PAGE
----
In 2011, I announced I was trying to see every film released in 1939. This new series chronicles films released in 1939 as I watch them. As we start out this blog feature, this section may become more concrete as I search for a common thread that runs throughout each film of the year. Right now, that’s difficult.
1939 film: The Private Lives of Elizabeth and Essex (1939)
Release date: Sept. 27, 1939
Bette Davis, Errol Flynn, Olivia de Havilland, Donald Crisp, Alan Hale, Vincent Price, Henry Stephenson, Henry Daniell, James Stephenson, Nanette Fabray (as Nanette Fabares), Ralph Forbes, Robert Warwick, Leo G. Carroll
The film is a dramatic depiction of the political and romantic relationship between Queen Elizabeth I (Davis) Robert Devereux, the Earl of Essex (Flynn). While Queen Elizabeth I is in love with Essex, her duty to her country comes first.
Awards and Nominations:
• Sol Polito and W. Howard Greene were nominated for an Academy Award for Best Cinematography, Color
• Anton Grot was nominated for an Academy Award for Best Art Direction
• Nathan Levinson was nominated for an Academy Award for Best Sound, Recording
• Byron Haskin and Nathan Levinson were nominated for an Academy Award for Best Effects, Special Effects
• Erich Wolfgang Korngold was nominated for an Academy Award for Best Music, Scoring
• Nanette Fabray’s first film and she is billed as Nanette Fabares.
• Michael Curtiz directed six full-length features in 1939.
• Olivia de Havilland was in five films in 1939 and two of these co-starred Errol Flynn. Flynn was only in two films in 1939.
• Bette Davis was in four movies in 1939, two of them co-starred Donald Crisp. Donald Crisp was in six films in 1939.
• Vincent Price’s third movie
• While rehearsing a scene where Bette Davis has to slap Errol Flynn, Davis full on slapped Flynn in the face, according to the biography “Dark Victory: The Life of Bette Davis” by Ed Sikov. In his book, “My Wicked, Wicked Ways,” Errol Flynn wrote, “Joe Louis himself couldn’t give a right hook better than Bette hooked me with.”
• Errol Flynn was in a car wreck during filming while drinking and driving, which resulted in facial scars, according to Sikov’s book.
• Hollywood make-up artist Perc Westmore shaved Bette Davis’s hairline back for the role, according to Sikov’s book.
• One of eight films Olivia de Havilland and Errol Flynn acted in together.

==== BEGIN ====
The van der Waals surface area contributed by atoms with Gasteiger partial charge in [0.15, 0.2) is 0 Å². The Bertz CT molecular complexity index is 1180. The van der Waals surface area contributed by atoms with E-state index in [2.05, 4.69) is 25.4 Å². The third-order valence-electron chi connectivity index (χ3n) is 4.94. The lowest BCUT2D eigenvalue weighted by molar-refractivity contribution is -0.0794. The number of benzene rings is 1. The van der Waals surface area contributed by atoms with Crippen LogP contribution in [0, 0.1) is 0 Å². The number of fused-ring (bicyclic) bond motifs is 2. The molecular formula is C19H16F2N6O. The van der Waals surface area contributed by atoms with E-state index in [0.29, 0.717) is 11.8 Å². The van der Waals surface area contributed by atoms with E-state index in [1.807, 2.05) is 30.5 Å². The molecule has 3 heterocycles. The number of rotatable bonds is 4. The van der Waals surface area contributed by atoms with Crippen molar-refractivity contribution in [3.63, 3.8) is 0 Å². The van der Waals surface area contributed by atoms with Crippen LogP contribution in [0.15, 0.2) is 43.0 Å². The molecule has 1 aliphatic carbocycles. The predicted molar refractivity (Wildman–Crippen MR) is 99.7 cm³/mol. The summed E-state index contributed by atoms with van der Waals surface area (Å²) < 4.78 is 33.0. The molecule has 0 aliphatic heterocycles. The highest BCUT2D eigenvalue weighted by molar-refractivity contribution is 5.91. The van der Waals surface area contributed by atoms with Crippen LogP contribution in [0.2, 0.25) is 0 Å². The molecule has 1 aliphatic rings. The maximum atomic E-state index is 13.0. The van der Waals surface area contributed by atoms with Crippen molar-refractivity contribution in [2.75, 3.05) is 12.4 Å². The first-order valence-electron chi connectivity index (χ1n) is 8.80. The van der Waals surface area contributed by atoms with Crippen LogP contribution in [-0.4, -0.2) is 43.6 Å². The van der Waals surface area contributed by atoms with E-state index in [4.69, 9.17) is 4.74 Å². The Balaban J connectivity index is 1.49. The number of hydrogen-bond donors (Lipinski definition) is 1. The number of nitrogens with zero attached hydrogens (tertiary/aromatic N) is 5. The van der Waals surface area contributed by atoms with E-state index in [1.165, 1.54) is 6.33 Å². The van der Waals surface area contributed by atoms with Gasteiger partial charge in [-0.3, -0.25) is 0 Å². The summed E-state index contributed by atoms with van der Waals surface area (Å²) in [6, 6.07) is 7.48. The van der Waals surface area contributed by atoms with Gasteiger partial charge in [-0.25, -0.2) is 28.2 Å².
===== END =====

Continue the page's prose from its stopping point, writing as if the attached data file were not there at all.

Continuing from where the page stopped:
• Bette Davis wanted Laurence Olivier in the role of the Earl of Essex, according to Sikov’s book.
• Based on the stage play by Maxwell Anderson, titled Elizabeth the Queen, which starred Alfred Lunt and Lynn Fontanne.
• Bette Davis played Queen Elizabeth twice. In this film and “The Virgin Queen” (1955).
• Olivia de Havilland singing was dubbed by Faith Kruger
• The original title was slated to be The Knight and the Lady. Davis fought this because putting “The Knight” first would make it a man’s picture and Flynn would get top billing.
• Bette Davis and Errol Flynn didn’t get along. In the 1980s, Davis and De Havilland watched the film together and Bette told Olivia, “Damn, he’s good! I was wrong about him.”
My review: Searching for the “1939 feature”:
In the 1980s, when Bete Davis rewatched this film, she said about Errol Flynn “Damn, he’s good!”
And I will echo that sentiment about all the actors in this film. Bette Davis is just wonderful as Queen Elizabeth, and Errol Flynn was very dashing and a bit of a scoundrel (and now I’m questioning his motives. Was he really in love? Was this a political ploy to get to the throne? Reading about the real Essex, I’m not so sure) And Olivia de Havilland isn’t your sweet Melanie Wilkes that she played this same year. As Lady Penelope Gray, Olivia is conniving, devious and quite vicious towards her queen. While de Havilland received top billing and this was her fifth film with Errol Flynn, she doesn’t have a great deal of screen time.
1939 was an important year for Olivia de Havilland. It was really the year she made her breakthrough in Hollywood. She had been acting in films since 1935. And while “Adventures of Robin Hood” (1938) cast her in the plum role of Maid Marion, many of her films were light comedies or costume dramas (see: The Great Garrick, Anthony Adverse, It’s Love I’m After, Four’s a Crowd). But in 1939, de Havilland received more meaty roles. She was able to show her range with Lady Penelope Gray, was in the western Dodge City with Flynn, and of course her most well-remembered role, Melanie in “Gone with the Wind” (1939). After 1939, there was no question that Olivia de Havilland was a star.
This film is also interesting because it is Vincent Price’s third role. He plays Sir Walter Raleigh. His early roles weren’t the creepy characters we came to know later on, but Price plays a dislikeable Raleigh well.
This film was also the first screen role for Nanette Fabray, who was billed as Nanette Fabares. Fabray’s role is brief, but she shares a poignant one-on-one scene with Bette Davis and gets many close-ups. Not bad for your first film.
By this time, Bette Davis was already well-secured as a top star in Hollywood, as was Errol Flynn. Essex and Dodge City were Flynn’s only two film roles in 1939. Davis and Flynn may have hated each other, but you can’t tell in the film. It also may have aided in the love/hate relationship of Queen Elizabeth and Essex.
When I first watched this film in high school, I didn’t care for it. Revisiting it now, I appreciate it much more. Michael Curtiz’s film is quite dazzling. The Technicolor is beautiful and highlights Orry-Kelly’s lavish costumes well. Of the 11 films Orry-Kelly designed for in 1939, four of them starred Bette Davis.
While I wouldn’t say this is Bette Davis’s best film, or my favorite, “The Private Lives of Elizabeth and Essex” is definitely a solid film with a magnificent performance from Davis. The whole package deal of Curtiz, costume and set design, and the cast make this a sparkling production.